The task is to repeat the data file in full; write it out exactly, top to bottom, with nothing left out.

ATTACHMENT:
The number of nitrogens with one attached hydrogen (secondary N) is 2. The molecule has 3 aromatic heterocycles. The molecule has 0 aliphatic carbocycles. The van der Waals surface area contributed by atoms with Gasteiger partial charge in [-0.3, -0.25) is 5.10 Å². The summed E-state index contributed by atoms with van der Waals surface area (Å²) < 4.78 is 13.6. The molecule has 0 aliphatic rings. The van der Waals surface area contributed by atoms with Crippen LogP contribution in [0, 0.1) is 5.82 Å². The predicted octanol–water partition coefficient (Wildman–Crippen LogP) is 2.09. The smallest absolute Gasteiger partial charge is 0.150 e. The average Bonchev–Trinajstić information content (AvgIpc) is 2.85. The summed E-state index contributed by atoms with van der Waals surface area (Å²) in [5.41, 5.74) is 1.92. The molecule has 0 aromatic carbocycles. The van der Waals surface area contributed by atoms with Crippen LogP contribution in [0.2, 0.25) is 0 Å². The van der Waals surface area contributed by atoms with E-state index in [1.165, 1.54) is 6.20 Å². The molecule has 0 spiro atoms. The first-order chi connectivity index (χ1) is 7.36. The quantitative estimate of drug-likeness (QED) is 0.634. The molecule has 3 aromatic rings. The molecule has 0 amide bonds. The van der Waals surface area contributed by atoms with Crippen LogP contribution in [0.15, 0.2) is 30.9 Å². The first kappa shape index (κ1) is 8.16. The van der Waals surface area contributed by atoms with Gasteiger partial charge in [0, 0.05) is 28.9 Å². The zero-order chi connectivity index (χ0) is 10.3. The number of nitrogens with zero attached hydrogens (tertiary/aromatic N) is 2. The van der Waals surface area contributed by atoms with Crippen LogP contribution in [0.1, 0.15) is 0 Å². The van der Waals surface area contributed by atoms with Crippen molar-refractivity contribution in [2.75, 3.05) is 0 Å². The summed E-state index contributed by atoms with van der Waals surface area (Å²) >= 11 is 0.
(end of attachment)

The number of nitrogens with one attached hydrogen (secondary N) is 2. The molecule has 3 aromatic heterocycles. The molecule has 0 aliphatic carbocycles. The van der Waals surface area contributed by atoms with Gasteiger partial charge in [-0.3, -0.25) is 5.10 Å². The summed E-state index contributed by atoms with van der Waals surface area (Å²) < 4.78 is 13.6. The molecule has 0 aliphatic rings. The van der Waals surface area contributed by atoms with Crippen LogP contribution in [0, 0.1) is 5.82 Å². The predicted octanol–water partition coefficient (Wildman–Crippen LogP) is 2.09. The smallest absolute Gasteiger partial charge is 0.150 e. The average Bonchev–Trinajstić information content (AvgIpc) is 2.85. The summed E-state index contributed by atoms with van der Waals surface area (Å²) in [5.41, 5.74) is 1.92. The molecule has 0 aromatic carbocycles. The van der Waals surface area contributed by atoms with Crippen LogP contribution in [0.2, 0.25) is 0 Å². The van der Waals surface area contributed by atoms with E-state index in [1.165, 1.54) is 6.20 Å². The molecule has 0 spiro atoms. The first-order chi connectivity index (χ1) is 7.36. The quantitative estimate of drug-likeness (QED) is 0.634. The molecule has 3 aromatic rings. The molecule has 0 amide bonds. The van der Waals surface area contributed by atoms with Crippen LogP contribution in [0.15, 0.2) is 30.9 Å². The first kappa shape index (κ1) is 8.16. The van der Waals surface area contributed by atoms with Gasteiger partial charge in [0, 0.05) is 28.9 Å². The zero-order chi connectivity index (χ0) is 10.3. The number of nitrogens with zero attached hydrogens (tertiary/aromatic N) is 2. The van der Waals surface area contributed by atoms with Crippen LogP contribution in [0.1, 0.15) is 0 Å². The van der Waals surface area contributed by atoms with Crippen molar-refractivity contribution in [2.75, 3.05) is 0 Å². The summed E-state index contributed by atoms with van der Waals surface area (Å²) >= 11 is 0.